MPs have lined up to criticise the government for failing to do more to help 2.6m women who have lost out because of changes to pension law.
In a packed and rowdy debate, MPs claimed women born in the 1950s were suffering “hardship” and “indignity”.
The SNP’s Mhairi Black said it was “laughable” the problem could not be fixed when the government had found £1bn to fund its deal with the DUP.
Minister Guy Opperman said he would look at cases of financial hardship.
- Waspi women protest in London over pension changes
- Reality Check: The fight over women’s state pensions
But he faced shouts of “shame on you” when he said the government was “actually doing a significant amount” to address the individual difficulties of older workers trying to enter the labour market – including by offering them apprenticeships.
The debate centred on the plight of the so-called Waspi women – Women Against State Pension Inequality – whose aim is to achieve fair transitional arrangements for women born in the 1950s, for whom the state pension age is being raised from 60 to 66 by 2020.
Ms Black said she had been contacted by a woman who said her friend had committed suicide after the general election result “because she could not face what was going to happen to her”.
“Citizens committing suicide over an issue that could be solved like that – an issue the government could do a U-turn on at any given moment,” she said.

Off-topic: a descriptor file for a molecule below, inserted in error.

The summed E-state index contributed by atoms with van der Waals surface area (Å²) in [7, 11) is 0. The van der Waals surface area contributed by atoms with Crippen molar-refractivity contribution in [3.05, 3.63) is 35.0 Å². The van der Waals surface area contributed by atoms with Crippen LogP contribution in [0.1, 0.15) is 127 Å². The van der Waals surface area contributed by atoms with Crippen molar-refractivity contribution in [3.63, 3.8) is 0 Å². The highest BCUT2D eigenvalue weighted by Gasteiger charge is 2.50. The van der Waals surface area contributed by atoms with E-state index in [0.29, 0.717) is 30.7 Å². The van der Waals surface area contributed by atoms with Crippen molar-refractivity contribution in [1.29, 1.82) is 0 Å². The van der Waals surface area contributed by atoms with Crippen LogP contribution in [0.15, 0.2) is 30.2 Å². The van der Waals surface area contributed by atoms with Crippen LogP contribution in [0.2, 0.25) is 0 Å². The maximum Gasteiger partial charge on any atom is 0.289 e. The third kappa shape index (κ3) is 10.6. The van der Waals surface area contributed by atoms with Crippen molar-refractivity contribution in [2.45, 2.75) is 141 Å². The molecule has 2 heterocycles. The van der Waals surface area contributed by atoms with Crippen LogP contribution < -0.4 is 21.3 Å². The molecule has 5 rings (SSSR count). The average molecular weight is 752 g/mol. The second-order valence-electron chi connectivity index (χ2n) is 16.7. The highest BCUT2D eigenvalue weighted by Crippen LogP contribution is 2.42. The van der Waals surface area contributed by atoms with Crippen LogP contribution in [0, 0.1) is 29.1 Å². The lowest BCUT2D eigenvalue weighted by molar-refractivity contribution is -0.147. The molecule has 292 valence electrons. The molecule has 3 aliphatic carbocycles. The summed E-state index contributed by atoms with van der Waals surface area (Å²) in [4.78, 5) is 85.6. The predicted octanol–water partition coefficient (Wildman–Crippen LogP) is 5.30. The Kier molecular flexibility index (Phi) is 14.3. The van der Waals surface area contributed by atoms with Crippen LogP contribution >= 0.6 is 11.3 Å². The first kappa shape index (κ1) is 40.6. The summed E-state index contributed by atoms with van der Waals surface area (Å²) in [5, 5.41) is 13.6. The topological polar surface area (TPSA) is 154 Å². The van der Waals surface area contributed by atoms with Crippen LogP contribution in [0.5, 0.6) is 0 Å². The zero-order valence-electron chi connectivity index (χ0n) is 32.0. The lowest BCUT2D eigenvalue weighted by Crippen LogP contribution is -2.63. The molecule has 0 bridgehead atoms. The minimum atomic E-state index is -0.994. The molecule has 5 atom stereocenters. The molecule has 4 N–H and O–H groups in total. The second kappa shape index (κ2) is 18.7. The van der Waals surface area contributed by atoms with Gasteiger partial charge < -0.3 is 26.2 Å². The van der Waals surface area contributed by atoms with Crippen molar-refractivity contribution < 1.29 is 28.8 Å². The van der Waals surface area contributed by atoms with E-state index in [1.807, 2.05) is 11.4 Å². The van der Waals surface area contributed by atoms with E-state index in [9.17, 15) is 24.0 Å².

Ms Black said it was “an absolute disgrace” that a debate on the issue was having to be held again.
Turning to Mr Opperman, a pensions minister, she said it was “laughable” that the government “can find a billion pounds for a deal to cling on to power, but we cannot find the money to give women the pensions that they are due”.
“The only other two things they are guilty of is being born in the 50s and the fact they are women.”
Labour’s Caroline Harris said the government “has betrayed these women – they’ve stolen their security and they’ve shattered their dreams without time to prepare and make the necessary alternative arrangements”.
Mr Opperman, setting out the government’s work on “lifelong learning” said: “The reality is over 200,000 people over 60 have entered further education since 2014/15.
“We have also extended apprenticeship opportunities as one of the best routes to skilled employment for people of all ages and gender.
“Such apprenticeships in England, for example, in 2014/15… 12% of the starting apprenticeships were for those aged 45.”
Mr Opperman was heckled by MPs as he outlined the details.
Labour’s Graham Jones (Hyndburn), raising a point of order, said: “I’m struggling to hear the debate, did the minister just say that women aged 64 could go on an apprenticeship course?”